# [NBI] Week three of the Math Blogging Initiation

Three weeks into the Math Blogging Initiation and we’re still going strong with 84 entries.

Here’s my crew:

## Steve Grossberg | @5teve6rossberg | It’s all math.

Steve Grossberg (@5teve6rossberg) has a blog named It’s all math.. The third post for the Blogging Initiation is titled I teach, and I teach math.” and the author sums it up as follows: This is an epic tale that illustrates why one young child with no friends wanted to be a teacher when he grew up. It also relates how it came to be that even though he didn’t like math in high school, he eventually became (spoiler alert!) a high school math teacher himself. A memorable quotation from the post is: By high school I had teachers who blew my mind, in different ways, and I decided that those were the kind of relationships I wanted to spend my career building.

*My thoughts: This is a funny and thoughtful essay about how Steve managed to overcome elementary school teasing and taunting thanks to his teachers, and how that later developed into him pursuing a career as a math and physics teacher. I can totally relate. *

## Craig Ortner | @cortner | Mr. Ortner

Craig Ortner Mr. Ortner Craig Ortner (@cortner) has a blog named Mr. Ortner. The third post for the Blogging Initiation is titled Fixed” and the author sums it up as follows: Fixed mindset bad. Struggle good. Growth mindset good. A memorable quotation from the post is: Struggle is good.

*My thoughts: This is an outstanding reflection on Carold Dweck’s Mindset work, and in particular the harms of fixed mindsets to even the strongest students. *

## Jimmy Pai | @PaiMath | The Pai Intersect

Jimmy Pai (@PaiMath) has a blog named The Pai Intersect. The third post for the Blogging Initiation is titled Why Learn Math?” and the author sums it up as follows: I provided 5 ways that I respond to the question of “when do need this?” or “why do we need this?” It has been successful for me, and hopefully they will be successful for you as well! A memorable quotation from the post is: Students are almost always surprised by how much I love answering this question.

*My notes: These are some pretty great responses to the why study math question. I hope that Jimmy shares them with Andrew Hacker, of Is Algebra Necessary fame. *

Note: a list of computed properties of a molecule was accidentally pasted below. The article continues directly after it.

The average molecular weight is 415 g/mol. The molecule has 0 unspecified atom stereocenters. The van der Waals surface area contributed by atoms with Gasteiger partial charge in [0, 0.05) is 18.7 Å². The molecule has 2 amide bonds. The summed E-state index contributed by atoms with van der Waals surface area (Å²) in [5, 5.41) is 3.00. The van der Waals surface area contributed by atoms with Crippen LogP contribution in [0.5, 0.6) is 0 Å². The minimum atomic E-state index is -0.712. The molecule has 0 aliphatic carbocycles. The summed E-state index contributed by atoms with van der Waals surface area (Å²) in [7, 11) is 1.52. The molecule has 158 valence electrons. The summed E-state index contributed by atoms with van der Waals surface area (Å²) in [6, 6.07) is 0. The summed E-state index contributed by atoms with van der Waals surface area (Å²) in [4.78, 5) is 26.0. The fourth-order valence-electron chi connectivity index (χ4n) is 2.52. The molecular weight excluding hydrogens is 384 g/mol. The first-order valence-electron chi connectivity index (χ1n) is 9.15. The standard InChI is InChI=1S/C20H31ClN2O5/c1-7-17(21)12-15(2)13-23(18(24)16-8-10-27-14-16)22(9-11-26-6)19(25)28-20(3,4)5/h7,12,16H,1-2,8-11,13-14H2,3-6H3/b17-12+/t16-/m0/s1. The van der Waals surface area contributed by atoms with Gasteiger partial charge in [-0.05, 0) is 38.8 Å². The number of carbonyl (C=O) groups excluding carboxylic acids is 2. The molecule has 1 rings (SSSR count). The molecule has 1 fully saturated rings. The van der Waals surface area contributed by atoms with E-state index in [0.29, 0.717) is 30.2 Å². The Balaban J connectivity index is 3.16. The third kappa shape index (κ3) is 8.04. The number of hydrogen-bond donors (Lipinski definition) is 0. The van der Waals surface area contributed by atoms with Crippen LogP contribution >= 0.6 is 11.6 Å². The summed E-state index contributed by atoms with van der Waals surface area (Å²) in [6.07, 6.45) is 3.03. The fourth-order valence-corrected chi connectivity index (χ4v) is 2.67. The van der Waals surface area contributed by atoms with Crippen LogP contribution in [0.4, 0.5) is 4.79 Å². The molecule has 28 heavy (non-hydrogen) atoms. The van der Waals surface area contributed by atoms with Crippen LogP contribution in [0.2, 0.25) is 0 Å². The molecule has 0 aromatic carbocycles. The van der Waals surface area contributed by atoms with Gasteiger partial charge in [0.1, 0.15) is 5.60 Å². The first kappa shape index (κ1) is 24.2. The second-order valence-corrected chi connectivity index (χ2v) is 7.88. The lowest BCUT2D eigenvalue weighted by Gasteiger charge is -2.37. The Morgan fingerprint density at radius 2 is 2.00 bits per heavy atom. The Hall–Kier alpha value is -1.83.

## Courtney Steketee | @csteketee21 | thenumbertwentyone

Courtney Steketee (@csteketee21) has a blog named thenumbertwentyone. The third post for the Blogging Initiation is titled Obvious Mathematics” and the author sums it up as follows: My thoughts on the problem most of us have about student motivation and not caring about the correct answer, just putting down the first thing they think of. A memorable quotation from the post is: Obvious is the most dangerous word in mathematics.

*My notes: Short sweet and true. I love the quote from E.T. Bell, and I agree that getting students to focus on questions, and multiple paths toward a solution, rather than just the answer is the way to overcome obvious mathematics. *

## Bill Thill | @roughlynormal | roughlynormal

Bill Thill (@roughlynormal) has a blog named roughlynormal. The third post for the Blogging Initiation is titled “Stats, Sports and School:” A new adventure beyond AP Statistics” and the author sums it up as follows: I am embarking on a new course, which I will (hopefully) teach next year: “Statistics, Sports, and School.” It’s a new interdisciplinary adventure for me. After many years of training/advising teachers, I’m putting on my “student hat” again in a new adventure. A memorable quotation from the post is: As I’ve grown in my teaching, I now find myself wishing I could do more with my students than what is done in [AP Statistics].

*My notes: I’m really inspired by the curriculum work that Bill and his school are doing. They seem to be on the vanguard of curriculum design—exploring integrated studies and special topics courses, like Bill’s Sports and Statistics class that encourages students to pursue their own research into a mathematical question around sports or spots medicine. *

Thanks for the review, John. I sure appreciate all the work you and the other old-school bloggers have been doing for us newbees. I set a new record for views on my site today, and I imagine this post is a big part of the reason why.

(Not that I ever look at the stats. That way madness lies, right?) 😉

Hey thanks for the post! I read that article by Andrew Hacker recently but not in detail.

I think I am going to read it over carefully again and evaluate his arguments.

Thanks for reminding me!